G A Macho
Affiliation: University of Liverpool
- Primate molar crown formation times and life history evolution revisitedG A Macho
Hominid Paleontology Research Group, Department of Human Anatomy and Cell Biology, University of Liverpool, Liverpool, England, UK
Am J Primatol 55:189-201. 2001..If confirmed in future studies, crown formation time may again become a powerful tool in evolutionary enquiry...
- Australopithecus anamensis: a finite-element approach to studying the functional adaptations of extinct homininsGabriele A Macho
Palaeontology Research Group, Department of Human Anatomy and Cell Biology, University of Liverpool, Liverpool L69 3GE, UK
Anat Rec A Discov Mol Cell Evol Biol 283:310-8. 2005..anamensis was probably adapted for habitually consuming a hard-tough diet. However, additional tests are needed to understand the functional adaptations of A. anamensis teeth fully...
- On the scaling relationship between enamel prism length and enamel thickness in primate molars: a commentGabriele A Macho
Department of Human Anatomy and Cell Biology, Hominid Palaeontology Research Group, The University of Liverpool, Liverpool L69 3GE, England
Ann Anat 186:413-6. 2004..Finally, the findings highlight the importance of employing species-specific correction factors for the calculation of prism length (i.e., life-span of the ameloblast) for life history enquiry...
- Effects of loading on the biomechanical [correction of biochemical] behavior of molars of Homo, Pan, and PongoG A Macho
Department of Human Anatomy and Cell Biology, University of Liverpool, UK
Am J Phys Anthropol 109:211-27. 1999..Overall, Pan appeared to be most generalized, while Homo and Pongo showed a number of unique specializations, which are in accordance with what is currently understood about their respective masticatory apparatus and dietary niche...
- Effect of prism orientation and loading direction on contact stresses in prismatic enamel of primates: implications for interpreting wear patternsDaisuke Shimizu
Hominid Palaeontology Research Group, Department of Human Anatomy and Cell Biology, University of Liverpool, Liverpool L69 3GE, UK
Am J Phys Anthropol 126:427-34. 2005..Such findings appear to be supported by archeological evidence...
- Did knuckle walking evolve twice?M Dainton
Department of Human Anatomy and Cell Biology, The University of Liverpool, UK
J Hum Evol 36:171-94. 1999..In light of morphological, behavioural and ecological data currently available it is parsimonious to suggest that knuckle walking has evolved in parallel in the two lineages...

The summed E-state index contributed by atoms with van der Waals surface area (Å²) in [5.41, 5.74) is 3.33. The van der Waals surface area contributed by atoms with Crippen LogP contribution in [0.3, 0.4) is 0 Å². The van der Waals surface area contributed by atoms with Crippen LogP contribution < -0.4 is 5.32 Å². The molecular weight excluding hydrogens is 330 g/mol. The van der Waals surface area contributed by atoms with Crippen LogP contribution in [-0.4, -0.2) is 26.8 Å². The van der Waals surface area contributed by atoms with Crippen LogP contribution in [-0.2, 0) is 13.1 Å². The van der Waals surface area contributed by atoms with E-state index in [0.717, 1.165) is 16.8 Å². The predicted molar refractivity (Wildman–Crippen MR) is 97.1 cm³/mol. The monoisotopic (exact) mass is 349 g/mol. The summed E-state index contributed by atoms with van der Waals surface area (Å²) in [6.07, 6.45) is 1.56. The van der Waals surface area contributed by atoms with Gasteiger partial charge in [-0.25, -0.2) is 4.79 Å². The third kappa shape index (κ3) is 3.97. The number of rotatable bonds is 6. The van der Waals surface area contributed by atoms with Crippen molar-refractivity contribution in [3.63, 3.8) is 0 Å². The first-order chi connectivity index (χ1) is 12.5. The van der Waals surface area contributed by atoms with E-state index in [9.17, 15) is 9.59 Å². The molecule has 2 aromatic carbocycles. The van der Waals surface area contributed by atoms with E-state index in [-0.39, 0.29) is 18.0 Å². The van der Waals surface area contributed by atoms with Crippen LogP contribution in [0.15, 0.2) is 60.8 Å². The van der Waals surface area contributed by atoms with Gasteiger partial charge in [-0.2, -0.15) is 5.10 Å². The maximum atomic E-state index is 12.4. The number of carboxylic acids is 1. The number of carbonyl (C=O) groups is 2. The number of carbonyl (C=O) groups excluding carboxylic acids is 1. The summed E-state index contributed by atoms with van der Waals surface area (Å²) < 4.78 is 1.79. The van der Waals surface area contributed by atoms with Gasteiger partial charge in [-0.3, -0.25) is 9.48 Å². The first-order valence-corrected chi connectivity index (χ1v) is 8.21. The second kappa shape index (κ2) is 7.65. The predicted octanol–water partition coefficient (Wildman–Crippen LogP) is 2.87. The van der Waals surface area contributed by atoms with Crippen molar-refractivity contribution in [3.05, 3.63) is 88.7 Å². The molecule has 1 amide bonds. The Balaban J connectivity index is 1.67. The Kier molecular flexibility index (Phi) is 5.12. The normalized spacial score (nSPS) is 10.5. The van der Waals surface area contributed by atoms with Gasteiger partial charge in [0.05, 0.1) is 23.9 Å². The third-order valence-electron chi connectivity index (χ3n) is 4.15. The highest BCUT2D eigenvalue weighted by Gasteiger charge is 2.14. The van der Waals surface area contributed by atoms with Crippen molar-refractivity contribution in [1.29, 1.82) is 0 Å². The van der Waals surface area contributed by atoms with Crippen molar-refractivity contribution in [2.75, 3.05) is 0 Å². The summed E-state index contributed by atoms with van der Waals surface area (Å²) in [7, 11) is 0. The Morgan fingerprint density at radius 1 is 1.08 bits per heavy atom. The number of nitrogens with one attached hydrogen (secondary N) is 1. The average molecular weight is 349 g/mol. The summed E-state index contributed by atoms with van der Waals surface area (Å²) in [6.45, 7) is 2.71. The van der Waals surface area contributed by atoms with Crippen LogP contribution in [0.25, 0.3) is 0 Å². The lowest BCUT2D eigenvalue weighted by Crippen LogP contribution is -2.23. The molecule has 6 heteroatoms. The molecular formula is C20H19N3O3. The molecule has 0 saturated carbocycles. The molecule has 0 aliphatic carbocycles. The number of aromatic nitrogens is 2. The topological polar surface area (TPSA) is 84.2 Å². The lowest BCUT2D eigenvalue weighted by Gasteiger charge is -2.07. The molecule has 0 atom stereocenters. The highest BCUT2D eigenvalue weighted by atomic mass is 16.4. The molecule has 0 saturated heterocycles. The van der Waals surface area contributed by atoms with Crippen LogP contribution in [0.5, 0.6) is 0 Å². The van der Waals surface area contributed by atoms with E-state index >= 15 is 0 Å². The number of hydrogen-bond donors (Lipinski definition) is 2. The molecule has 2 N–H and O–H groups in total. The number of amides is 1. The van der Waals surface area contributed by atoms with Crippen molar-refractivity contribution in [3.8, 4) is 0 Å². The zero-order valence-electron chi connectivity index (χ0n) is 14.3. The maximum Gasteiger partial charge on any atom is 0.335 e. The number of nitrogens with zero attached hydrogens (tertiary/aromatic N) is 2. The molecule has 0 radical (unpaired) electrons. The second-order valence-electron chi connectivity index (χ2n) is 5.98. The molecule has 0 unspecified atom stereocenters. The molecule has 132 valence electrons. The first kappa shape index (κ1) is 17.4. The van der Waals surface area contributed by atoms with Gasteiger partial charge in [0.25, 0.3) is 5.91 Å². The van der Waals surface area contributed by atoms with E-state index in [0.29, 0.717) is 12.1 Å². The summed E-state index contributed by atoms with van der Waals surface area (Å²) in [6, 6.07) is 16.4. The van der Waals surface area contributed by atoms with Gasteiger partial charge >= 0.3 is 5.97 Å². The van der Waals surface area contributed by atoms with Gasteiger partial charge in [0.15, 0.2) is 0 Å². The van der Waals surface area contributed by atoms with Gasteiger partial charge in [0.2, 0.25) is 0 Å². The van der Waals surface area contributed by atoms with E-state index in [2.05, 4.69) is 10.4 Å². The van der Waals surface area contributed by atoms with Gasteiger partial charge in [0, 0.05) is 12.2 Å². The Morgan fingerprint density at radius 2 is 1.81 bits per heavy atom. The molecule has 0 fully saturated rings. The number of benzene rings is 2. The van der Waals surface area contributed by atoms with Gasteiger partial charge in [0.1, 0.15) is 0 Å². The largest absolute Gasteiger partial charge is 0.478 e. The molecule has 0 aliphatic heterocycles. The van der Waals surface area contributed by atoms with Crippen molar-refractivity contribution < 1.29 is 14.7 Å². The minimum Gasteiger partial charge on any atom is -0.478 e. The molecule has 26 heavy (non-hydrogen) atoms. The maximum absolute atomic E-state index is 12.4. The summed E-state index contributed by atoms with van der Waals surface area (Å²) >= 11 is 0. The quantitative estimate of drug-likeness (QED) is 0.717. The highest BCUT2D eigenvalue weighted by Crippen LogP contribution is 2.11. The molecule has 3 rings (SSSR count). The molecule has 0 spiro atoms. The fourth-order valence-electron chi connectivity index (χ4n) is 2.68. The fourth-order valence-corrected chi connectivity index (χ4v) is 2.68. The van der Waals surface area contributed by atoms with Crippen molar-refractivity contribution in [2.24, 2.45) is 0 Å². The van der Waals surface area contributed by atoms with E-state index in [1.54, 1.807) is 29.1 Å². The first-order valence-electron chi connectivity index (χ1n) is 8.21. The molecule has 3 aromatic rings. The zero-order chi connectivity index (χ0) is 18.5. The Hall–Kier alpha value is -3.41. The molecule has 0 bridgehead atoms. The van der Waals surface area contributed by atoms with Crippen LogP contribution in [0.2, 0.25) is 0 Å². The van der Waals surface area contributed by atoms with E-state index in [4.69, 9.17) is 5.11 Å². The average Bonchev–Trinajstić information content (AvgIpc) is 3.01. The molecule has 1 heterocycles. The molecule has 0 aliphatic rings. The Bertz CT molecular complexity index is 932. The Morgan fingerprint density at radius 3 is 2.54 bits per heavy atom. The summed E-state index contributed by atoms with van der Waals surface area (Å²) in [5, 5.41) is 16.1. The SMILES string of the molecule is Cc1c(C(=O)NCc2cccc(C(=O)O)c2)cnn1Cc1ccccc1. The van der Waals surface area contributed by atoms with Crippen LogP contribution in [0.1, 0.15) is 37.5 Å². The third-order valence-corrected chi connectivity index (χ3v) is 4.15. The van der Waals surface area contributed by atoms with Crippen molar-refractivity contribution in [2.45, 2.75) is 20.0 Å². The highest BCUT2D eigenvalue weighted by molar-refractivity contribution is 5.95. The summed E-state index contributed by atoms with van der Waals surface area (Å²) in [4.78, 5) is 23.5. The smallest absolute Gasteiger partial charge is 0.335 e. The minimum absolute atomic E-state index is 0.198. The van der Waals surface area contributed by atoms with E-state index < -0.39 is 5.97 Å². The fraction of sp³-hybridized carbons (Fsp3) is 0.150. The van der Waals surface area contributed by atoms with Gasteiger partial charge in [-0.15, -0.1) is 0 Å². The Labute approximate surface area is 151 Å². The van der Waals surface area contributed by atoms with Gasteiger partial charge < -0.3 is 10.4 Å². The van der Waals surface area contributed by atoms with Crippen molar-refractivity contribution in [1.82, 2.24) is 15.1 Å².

- Dietary adaptations of South African australopiths: inference from enamel prism attitudeGabriele A Macho
Department of Archaeological Science, University of Bradford, Bradford BD7 1DP, England, UK
J Hum Evol 57:241-7. 2009..africanus are better adapted to cope with more laterally-directed loads (Phase II) commonly associated with roll-crush and mastication. Overall, teeth of P. robustus appear stiffer, while those of A. africanus seem more wear resistant...
- An investigation into fractured surfaces of enamel of modern human teeth: a combined SEM and computer visualisation studyY Jiang
Hominid Palaeontology Research Group, Department of Human Anatomy and Cell Biology, The University of Liverpool, The Sherrington Buildings, L69 3GE, Liverpool, UK
Arch Oral Biol 48:449-57. 2003..Given its non-destructive nature, computer modelling could have particular relevance for studying fragmented fossilised remains...
- Enamel microstructure--a truly three-dimensional structureGabriele A Macho
J Hum Evol 45:81-90. 2003
- Functional significance of the microstructural detail of the primate dentino-enamel junction: a possible example of exaptationDaisuke Shimizu
Palaeoanthropology Research Group, Centre for Research in Evolutionary Anthropology, School of Human and Life Sciences, Roehampton University, London SW15 4JD, UK
J Hum Evol 52:103-11. 2007..However, given the equivocal relationship between scallops and presumed bite force across mammalian taxa, we propose that scallops could in fact be exaptations...
- Effect of enamel prism decussation and chemical composition on the biomechanical behavior of dental tissue: a theoretical approach to determine the loading conditions to which modern human teeth are adaptedDaisuke Shimizu
Archaeological Sciences, Division of Archaeological, Geographical and Environmental Sciences, School of Life Sciences, University of Bradford, Bradford, England
Anat Rec (Hoboken) 291:175-82. 2008..For (palaeo)biological applications, the findings suggest that the absolute strength of teeth (e.g., bite force) cannot be predicted with certainty, whereas kinematic parameters of the masticatory apparatus can...